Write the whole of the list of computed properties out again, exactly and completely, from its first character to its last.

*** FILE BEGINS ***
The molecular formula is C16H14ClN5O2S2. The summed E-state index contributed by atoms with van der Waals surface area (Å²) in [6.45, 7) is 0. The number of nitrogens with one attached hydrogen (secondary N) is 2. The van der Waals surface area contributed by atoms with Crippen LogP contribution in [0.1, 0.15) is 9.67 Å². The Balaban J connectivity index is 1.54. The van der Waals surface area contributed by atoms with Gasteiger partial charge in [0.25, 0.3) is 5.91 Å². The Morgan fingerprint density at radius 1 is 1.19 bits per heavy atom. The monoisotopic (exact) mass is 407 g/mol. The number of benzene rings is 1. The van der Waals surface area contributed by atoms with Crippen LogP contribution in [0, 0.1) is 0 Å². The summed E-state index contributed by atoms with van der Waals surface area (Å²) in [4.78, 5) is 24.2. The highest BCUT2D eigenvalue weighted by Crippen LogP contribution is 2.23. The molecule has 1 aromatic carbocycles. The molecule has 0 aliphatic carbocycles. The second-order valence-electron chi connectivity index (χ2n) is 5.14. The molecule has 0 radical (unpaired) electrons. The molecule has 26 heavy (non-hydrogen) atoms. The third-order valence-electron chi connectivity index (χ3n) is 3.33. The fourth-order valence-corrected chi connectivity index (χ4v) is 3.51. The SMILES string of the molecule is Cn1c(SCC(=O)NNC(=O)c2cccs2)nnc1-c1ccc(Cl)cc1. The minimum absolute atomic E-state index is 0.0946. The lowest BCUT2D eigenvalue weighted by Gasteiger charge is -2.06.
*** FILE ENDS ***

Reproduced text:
The molecular formula is C16H14ClN5O2S2. The summed E-state index contributed by atoms with van der Waals surface area (Å²) in [6.45, 7) is 0. The number of nitrogens with one attached hydrogen (secondary N) is 2. The van der Waals surface area contributed by atoms with Crippen LogP contribution in [0.1, 0.15) is 9.67 Å². The Balaban J connectivity index is 1.54. The van der Waals surface area contributed by atoms with Gasteiger partial charge in [0.25, 0.3) is 5.91 Å². The Morgan fingerprint density at radius 1 is 1.19 bits per heavy atom. The monoisotopic (exact) mass is 407 g/mol. The number of benzene rings is 1. The van der Waals surface area contributed by atoms with Crippen LogP contribution in [0, 0.1) is 0 Å². The summed E-state index contributed by atoms with van der Waals surface area (Å²) in [4.78, 5) is 24.2. The highest BCUT2D eigenvalue weighted by Crippen LogP contribution is 2.23. The molecule has 1 aromatic carbocycles. The molecule has 0 aliphatic carbocycles. The second-order valence-electron chi connectivity index (χ2n) is 5.14. The molecule has 0 radical (unpaired) electrons. The molecule has 26 heavy (non-hydrogen) atoms. The third-order valence-electron chi connectivity index (χ3n) is 3.33. The fourth-order valence-corrected chi connectivity index (χ4v) is 3.51. The SMILES string of the molecule is Cn1c(SCC(=O)NNC(=O)c2cccs2)nnc1-c1ccc(Cl)cc1. The minimum absolute atomic E-state index is 0.0946. The lowest BCUT2D eigenvalue weighted by Gasteiger charge is -2.06.